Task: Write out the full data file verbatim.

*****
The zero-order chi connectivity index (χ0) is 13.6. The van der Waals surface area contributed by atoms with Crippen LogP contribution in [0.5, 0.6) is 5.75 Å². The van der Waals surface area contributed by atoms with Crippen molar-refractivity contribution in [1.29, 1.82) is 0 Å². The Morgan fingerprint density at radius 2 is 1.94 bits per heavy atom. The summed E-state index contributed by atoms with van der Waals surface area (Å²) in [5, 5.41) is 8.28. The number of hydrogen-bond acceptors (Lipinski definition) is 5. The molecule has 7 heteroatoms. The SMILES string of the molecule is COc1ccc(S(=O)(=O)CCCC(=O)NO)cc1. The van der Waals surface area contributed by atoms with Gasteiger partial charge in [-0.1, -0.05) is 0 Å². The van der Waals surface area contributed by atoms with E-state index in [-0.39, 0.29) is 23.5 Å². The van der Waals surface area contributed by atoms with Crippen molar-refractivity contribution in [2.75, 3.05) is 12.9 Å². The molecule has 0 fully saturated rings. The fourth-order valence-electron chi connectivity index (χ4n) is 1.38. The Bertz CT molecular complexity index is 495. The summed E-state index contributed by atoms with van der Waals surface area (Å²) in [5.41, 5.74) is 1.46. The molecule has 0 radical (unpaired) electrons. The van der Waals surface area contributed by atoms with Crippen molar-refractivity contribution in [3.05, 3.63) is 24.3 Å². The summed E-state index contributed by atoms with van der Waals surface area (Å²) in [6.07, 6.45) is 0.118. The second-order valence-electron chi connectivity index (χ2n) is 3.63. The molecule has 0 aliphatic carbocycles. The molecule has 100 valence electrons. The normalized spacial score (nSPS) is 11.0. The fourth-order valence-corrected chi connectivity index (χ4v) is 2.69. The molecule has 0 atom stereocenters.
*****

The zero-order chi connectivity index (χ0) is 13.6. The van der Waals surface area contributed by atoms with Crippen LogP contribution in [0.5, 0.6) is 5.75 Å². The van der Waals surface area contributed by atoms with Crippen molar-refractivity contribution in [1.29, 1.82) is 0 Å². The Morgan fingerprint density at radius 2 is 1.94 bits per heavy atom. The summed E-state index contributed by atoms with van der Waals surface area (Å²) in [5, 5.41) is 8.28. The number of hydrogen-bond acceptors (Lipinski definition) is 5. The molecule has 7 heteroatoms. The SMILES string of the molecule is COc1ccc(S(=O)(=O)CCCC(=O)NO)cc1. The van der Waals surface area contributed by atoms with Gasteiger partial charge in [-0.1, -0.05) is 0 Å². The van der Waals surface area contributed by atoms with E-state index in [-0.39, 0.29) is 23.5 Å². The van der Waals surface area contributed by atoms with Crippen molar-refractivity contribution in [2.75, 3.05) is 12.9 Å². The molecule has 0 fully saturated rings. The fourth-order valence-electron chi connectivity index (χ4n) is 1.38. The Bertz CT molecular complexity index is 495. The summed E-state index contributed by atoms with van der Waals surface area (Å²) in [5.41, 5.74) is 1.46. The molecule has 0 radical (unpaired) electrons. The van der Waals surface area contributed by atoms with Crippen molar-refractivity contribution in [3.05, 3.63) is 24.3 Å². The summed E-state index contributed by atoms with van der Waals surface area (Å²) in [6.07, 6.45) is 0.118. The second-order valence-electron chi connectivity index (χ2n) is 3.63. The molecule has 0 aliphatic carbocycles. The molecule has 100 valence electrons. The normalized spacial score (nSPS) is 11.0. The fourth-order valence-corrected chi connectivity index (χ4v) is 2.69. The molecule has 0 atom stereocenters.